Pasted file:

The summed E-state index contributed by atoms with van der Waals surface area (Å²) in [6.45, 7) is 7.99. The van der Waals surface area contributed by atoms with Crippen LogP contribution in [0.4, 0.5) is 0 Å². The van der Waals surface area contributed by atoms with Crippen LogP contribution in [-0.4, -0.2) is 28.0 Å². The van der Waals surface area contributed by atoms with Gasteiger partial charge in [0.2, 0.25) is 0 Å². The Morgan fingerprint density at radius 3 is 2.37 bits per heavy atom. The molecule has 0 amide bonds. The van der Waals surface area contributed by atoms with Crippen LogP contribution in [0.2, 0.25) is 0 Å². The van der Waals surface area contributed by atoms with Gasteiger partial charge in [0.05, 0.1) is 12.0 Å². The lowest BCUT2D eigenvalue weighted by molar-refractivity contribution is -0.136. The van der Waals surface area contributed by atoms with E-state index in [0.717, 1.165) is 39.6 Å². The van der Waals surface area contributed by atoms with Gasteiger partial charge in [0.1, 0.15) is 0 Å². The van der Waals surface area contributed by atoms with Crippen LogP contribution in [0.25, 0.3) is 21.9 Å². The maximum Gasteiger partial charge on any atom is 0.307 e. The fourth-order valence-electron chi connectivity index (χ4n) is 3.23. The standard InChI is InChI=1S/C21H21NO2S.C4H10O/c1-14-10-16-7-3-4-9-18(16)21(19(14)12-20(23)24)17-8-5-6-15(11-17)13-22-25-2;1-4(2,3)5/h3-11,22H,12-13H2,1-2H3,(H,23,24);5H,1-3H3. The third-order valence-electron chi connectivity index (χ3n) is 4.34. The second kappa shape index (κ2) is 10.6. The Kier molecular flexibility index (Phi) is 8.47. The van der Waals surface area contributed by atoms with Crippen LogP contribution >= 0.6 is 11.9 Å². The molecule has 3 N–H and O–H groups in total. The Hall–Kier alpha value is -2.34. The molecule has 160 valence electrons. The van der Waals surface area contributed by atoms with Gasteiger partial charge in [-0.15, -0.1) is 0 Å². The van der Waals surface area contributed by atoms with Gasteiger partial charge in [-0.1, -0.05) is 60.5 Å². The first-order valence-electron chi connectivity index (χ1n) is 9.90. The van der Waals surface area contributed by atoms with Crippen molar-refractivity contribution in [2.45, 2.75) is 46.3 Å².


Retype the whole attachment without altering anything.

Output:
The summed E-state index contributed by atoms with van der Waals surface area (Å²) in [6.45, 7) is 7.99. The van der Waals surface area contributed by atoms with Crippen LogP contribution in [0.4, 0.5) is 0 Å². The van der Waals surface area contributed by atoms with Crippen LogP contribution in [-0.4, -0.2) is 28.0 Å². The van der Waals surface area contributed by atoms with Gasteiger partial charge in [0.2, 0.25) is 0 Å². The Morgan fingerprint density at radius 3 is 2.37 bits per heavy atom. The molecule has 0 amide bonds. The van der Waals surface area contributed by atoms with Crippen LogP contribution in [0.2, 0.25) is 0 Å². The van der Waals surface area contributed by atoms with Gasteiger partial charge in [0.05, 0.1) is 12.0 Å². The lowest BCUT2D eigenvalue weighted by molar-refractivity contribution is -0.136. The van der Waals surface area contributed by atoms with E-state index in [0.717, 1.165) is 39.6 Å². The van der Waals surface area contributed by atoms with Gasteiger partial charge in [0.1, 0.15) is 0 Å². The van der Waals surface area contributed by atoms with Crippen LogP contribution in [0.25, 0.3) is 21.9 Å². The maximum Gasteiger partial charge on any atom is 0.307 e. The fourth-order valence-electron chi connectivity index (χ4n) is 3.23. The standard InChI is InChI=1S/C21H21NO2S.C4H10O/c1-14-10-16-7-3-4-9-18(16)21(19(14)12-20(23)24)17-8-5-6-15(11-17)13-22-25-2;1-4(2,3)5/h3-11,22H,12-13H2,1-2H3,(H,23,24);5H,1-3H3. The third-order valence-electron chi connectivity index (χ3n) is 4.34. The second kappa shape index (κ2) is 10.6. The Kier molecular flexibility index (Phi) is 8.47. The van der Waals surface area contributed by atoms with Crippen LogP contribution >= 0.6 is 11.9 Å². The molecule has 3 N–H and O–H groups in total. The Hall–Kier alpha value is -2.34. The molecule has 160 valence electrons. The van der Waals surface area contributed by atoms with Gasteiger partial charge in [-0.15, -0.1) is 0 Å². The van der Waals surface area contributed by atoms with Gasteiger partial charge in [-0.1, -0.05) is 60.5 Å². The first-order valence-electron chi connectivity index (χ1n) is 9.90. The van der Waals surface area contributed by atoms with Crippen molar-refractivity contribution in [2.45, 2.75) is 46.3 Å².